- Practice empathy for every situation. Everyone — even someone who appears to be minimally affected — is dealing with something. Some are ill, have loved ones who are suffering, or are at risk of becoming sick; some have lost loved ones. Some families have lost jobs or are struggling to make ends meet. Some home situations — ranging from domestic violence and personal safety concerns to problems accessing the internet — make working from home difficult. Parents aren’t just dealing with homework and kids who are acting out, but mental health and children experiencing depression. And those who live alone miss in-person contact with friends and family. Assume every person is carrying a heavy burden.
- Put yourself out there. All productive conversations require some level of vulnerability. Don’t be afraid to initiate a discussion, even before your own perspective is fully formed — that’s the best time to collaboratively form a shared vision for a better future.
Full summary of survey results
Luminary Labs conducted a flash survey from May 8-14, 2020, to find out how companies plan to adapt as the broader economy reopens. We asked Lab Report readers when they will return to their offices, what will be different, and how they feel about it. The following is a narrative snapshot of the responses we received.
Almost all respondents (95%) are currently working from home. Three-quarters (74%) say this has been a big shift for them.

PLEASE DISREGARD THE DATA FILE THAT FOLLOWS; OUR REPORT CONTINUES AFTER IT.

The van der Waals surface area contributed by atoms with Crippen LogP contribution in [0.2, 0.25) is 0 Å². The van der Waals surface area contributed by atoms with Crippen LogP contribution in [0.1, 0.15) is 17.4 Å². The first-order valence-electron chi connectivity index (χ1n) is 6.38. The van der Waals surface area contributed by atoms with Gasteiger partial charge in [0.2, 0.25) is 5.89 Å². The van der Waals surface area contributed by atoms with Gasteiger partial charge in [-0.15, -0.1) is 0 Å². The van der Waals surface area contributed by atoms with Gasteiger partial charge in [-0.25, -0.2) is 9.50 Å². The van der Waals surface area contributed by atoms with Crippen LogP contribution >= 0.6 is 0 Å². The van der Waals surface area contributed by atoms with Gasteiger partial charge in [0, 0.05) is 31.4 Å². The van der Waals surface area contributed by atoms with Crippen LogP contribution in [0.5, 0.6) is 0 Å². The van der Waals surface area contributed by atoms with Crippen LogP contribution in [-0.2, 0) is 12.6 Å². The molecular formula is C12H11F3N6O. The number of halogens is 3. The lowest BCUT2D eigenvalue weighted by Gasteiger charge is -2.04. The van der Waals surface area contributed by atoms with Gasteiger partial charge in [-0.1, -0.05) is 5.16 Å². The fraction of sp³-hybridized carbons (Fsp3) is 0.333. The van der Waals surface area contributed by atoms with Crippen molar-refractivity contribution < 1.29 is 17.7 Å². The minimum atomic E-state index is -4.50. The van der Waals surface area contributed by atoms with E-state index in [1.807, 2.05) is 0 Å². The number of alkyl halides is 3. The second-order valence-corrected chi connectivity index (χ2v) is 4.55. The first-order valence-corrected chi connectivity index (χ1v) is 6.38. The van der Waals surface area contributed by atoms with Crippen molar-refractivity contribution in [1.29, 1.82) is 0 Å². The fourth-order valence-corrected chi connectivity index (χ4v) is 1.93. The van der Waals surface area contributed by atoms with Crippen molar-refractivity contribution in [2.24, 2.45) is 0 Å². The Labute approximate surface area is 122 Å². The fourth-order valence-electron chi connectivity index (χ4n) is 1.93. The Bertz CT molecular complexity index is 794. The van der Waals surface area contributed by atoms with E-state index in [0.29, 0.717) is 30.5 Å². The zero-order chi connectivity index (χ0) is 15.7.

Most respondents work in situations that are similar to Luminary Labs. The vast majority are in dense, urban areas (79%) where employees rely on public transit (68%) and in open office spaces (82%) that share common areas like bathrooms and elevators with other companies (74%).
No one knows for certain when their offices will reopen. (Zero respondents say they have a definitive date.) Half (50%) say they’re receiving regular communication from their companies and have a rough idea of when they’ll reopen. Nearly one-quarter (24%) have received no communication at all yet. And 21% are somewhere in between — they’re receiving regular communication but have no idea when they’ll reopen.
Many think their office will reopen in the summer (47%) or fall (32%). One in 10 said not until 2021.
… But these individual respondents may be slower to return to the office themselves. Only 16% see themselves going back this summer; the rest think they’ll return in the fall (42%) or next year (29%).
Companies are considering how to be flexible — or maybe just haven’t formed one-size-fits-all policies yet. Two-thirds of respondents (66%) say their company is considering options flexible enough to accommodate personal situations such as health concerns or caring for children at home. Two-thirds (66%) are also considering partially remote or distributed work. A majority say their companies will consider wearing masks in the office (63%) and/or working staggered or flexible schedules (61%). A much smaller segment of respondents say their companies are considering fully remote work (18%) or expanding their office space to allow for social distancing (13%).
We asked an open question about what companies will get wrong. Nearly one-quarter (24%) expressed some variation of “I’m worried that companies are going to reopen offices too soon.”
A number of respondents also expressed frustration that organizations are not listening to employees or thinking about things like mental health, burnout, or creating a safe working environment.
Some respondents also mentioned opportunities to improve remote work — making it more sustainable and collaborative. One comment stood out: “We need to figure out how to make WFH as effective as in-office work. We’ve lost the informal drop-ins and replaced those with meetings. We don’t have beginnings and ends to the days.”